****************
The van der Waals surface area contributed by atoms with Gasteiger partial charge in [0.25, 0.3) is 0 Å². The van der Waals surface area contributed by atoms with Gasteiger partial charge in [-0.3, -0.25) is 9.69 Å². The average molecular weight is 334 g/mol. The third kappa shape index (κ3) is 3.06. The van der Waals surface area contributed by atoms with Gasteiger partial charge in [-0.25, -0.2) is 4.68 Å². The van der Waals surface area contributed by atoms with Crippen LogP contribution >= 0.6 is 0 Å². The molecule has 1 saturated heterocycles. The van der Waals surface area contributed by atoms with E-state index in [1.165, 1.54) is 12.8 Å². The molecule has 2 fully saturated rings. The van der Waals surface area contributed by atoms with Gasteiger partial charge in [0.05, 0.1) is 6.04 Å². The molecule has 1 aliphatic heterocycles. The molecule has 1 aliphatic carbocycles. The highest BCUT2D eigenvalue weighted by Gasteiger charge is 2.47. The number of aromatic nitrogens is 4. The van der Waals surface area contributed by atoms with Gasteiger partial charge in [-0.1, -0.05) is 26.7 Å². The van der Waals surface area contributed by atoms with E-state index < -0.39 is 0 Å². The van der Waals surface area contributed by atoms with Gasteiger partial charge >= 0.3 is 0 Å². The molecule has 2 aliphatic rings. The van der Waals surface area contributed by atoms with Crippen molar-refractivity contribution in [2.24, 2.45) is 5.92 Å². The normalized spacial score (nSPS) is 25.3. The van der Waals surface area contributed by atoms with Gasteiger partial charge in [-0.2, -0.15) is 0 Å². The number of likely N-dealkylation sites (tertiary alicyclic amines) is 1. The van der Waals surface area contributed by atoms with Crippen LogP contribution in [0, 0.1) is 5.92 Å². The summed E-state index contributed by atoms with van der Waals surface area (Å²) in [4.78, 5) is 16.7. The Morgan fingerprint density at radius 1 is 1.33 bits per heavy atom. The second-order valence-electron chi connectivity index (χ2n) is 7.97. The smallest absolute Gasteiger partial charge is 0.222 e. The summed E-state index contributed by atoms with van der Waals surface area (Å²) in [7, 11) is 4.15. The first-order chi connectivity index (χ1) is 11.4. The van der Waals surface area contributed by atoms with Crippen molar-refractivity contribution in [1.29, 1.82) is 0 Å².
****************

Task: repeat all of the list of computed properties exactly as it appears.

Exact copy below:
The van der Waals surface area contributed by atoms with Gasteiger partial charge in [0.25, 0.3) is 0 Å². The van der Waals surface area contributed by atoms with Gasteiger partial charge in [-0.3, -0.25) is 9.69 Å². The average molecular weight is 334 g/mol. The third kappa shape index (κ3) is 3.06. The van der Waals surface area contributed by atoms with Gasteiger partial charge in [-0.25, -0.2) is 4.68 Å². The van der Waals surface area contributed by atoms with Crippen LogP contribution >= 0.6 is 0 Å². The molecule has 1 saturated heterocycles. The van der Waals surface area contributed by atoms with E-state index in [1.165, 1.54) is 12.8 Å². The molecule has 2 fully saturated rings. The van der Waals surface area contributed by atoms with Gasteiger partial charge in [0.05, 0.1) is 6.04 Å². The molecule has 1 aliphatic heterocycles. The molecule has 1 aliphatic carbocycles. The highest BCUT2D eigenvalue weighted by Gasteiger charge is 2.47. The number of aromatic nitrogens is 4. The van der Waals surface area contributed by atoms with Gasteiger partial charge in [-0.1, -0.05) is 26.7 Å². The van der Waals surface area contributed by atoms with E-state index < -0.39 is 0 Å². The van der Waals surface area contributed by atoms with Gasteiger partial charge >= 0.3 is 0 Å². The molecule has 2 aliphatic rings. The van der Waals surface area contributed by atoms with Crippen molar-refractivity contribution in [2.24, 2.45) is 5.92 Å². The normalized spacial score (nSPS) is 25.3. The van der Waals surface area contributed by atoms with Gasteiger partial charge in [-0.2, -0.15) is 0 Å². The number of likely N-dealkylation sites (tertiary alicyclic amines) is 1. The van der Waals surface area contributed by atoms with Crippen LogP contribution in [0, 0.1) is 5.92 Å². The summed E-state index contributed by atoms with van der Waals surface area (Å²) in [4.78, 5) is 16.7. The Morgan fingerprint density at radius 1 is 1.33 bits per heavy atom. The second-order valence-electron chi connectivity index (χ2n) is 7.97. The smallest absolute Gasteiger partial charge is 0.222 e. The summed E-state index contributed by atoms with van der Waals surface area (Å²) in [7, 11) is 4.15. The first-order chi connectivity index (χ1) is 11.4. The van der Waals surface area contributed by atoms with Crippen molar-refractivity contribution in [1.29, 1.82) is 0 Å².